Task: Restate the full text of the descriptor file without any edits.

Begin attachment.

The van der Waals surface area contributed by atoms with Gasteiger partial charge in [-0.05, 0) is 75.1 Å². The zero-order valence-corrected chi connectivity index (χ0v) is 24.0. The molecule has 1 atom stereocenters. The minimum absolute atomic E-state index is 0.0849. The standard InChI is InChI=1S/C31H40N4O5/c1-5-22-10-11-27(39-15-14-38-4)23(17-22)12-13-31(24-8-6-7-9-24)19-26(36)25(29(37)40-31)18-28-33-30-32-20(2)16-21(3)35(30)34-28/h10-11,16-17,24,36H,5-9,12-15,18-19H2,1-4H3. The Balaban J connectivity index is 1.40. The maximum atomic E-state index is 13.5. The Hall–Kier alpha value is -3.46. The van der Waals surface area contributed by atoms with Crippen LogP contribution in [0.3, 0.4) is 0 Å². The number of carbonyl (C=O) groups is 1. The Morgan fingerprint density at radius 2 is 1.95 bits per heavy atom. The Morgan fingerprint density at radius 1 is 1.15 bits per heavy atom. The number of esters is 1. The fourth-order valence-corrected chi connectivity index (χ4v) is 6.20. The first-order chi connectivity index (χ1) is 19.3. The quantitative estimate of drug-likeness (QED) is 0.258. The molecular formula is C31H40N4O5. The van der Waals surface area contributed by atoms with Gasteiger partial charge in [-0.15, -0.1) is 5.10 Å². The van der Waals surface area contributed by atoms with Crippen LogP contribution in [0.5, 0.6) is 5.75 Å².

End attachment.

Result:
The van der Waals surface area contributed by atoms with Gasteiger partial charge in [-0.05, 0) is 75.1 Å². The zero-order valence-corrected chi connectivity index (χ0v) is 24.0. The molecule has 1 atom stereocenters. The minimum absolute atomic E-state index is 0.0849. The standard InChI is InChI=1S/C31H40N4O5/c1-5-22-10-11-27(39-15-14-38-4)23(17-22)12-13-31(24-8-6-7-9-24)19-26(36)25(29(37)40-31)18-28-33-30-32-20(2)16-21(3)35(30)34-28/h10-11,16-17,24,36H,5-9,12-15,18-19H2,1-4H3. The Balaban J connectivity index is 1.40. The maximum atomic E-state index is 13.5. The Hall–Kier alpha value is -3.46. The van der Waals surface area contributed by atoms with Crippen LogP contribution in [0.3, 0.4) is 0 Å². The number of carbonyl (C=O) groups is 1. The Morgan fingerprint density at radius 2 is 1.95 bits per heavy atom. The Morgan fingerprint density at radius 1 is 1.15 bits per heavy atom. The number of esters is 1. The fourth-order valence-corrected chi connectivity index (χ4v) is 6.20. The first-order chi connectivity index (χ1) is 19.3. The quantitative estimate of drug-likeness (QED) is 0.258. The molecular formula is C31H40N4O5. The van der Waals surface area contributed by atoms with Gasteiger partial charge in [-0.15, -0.1) is 5.10 Å². The van der Waals surface area contributed by atoms with Crippen LogP contribution in [0.5, 0.6) is 5.75 Å².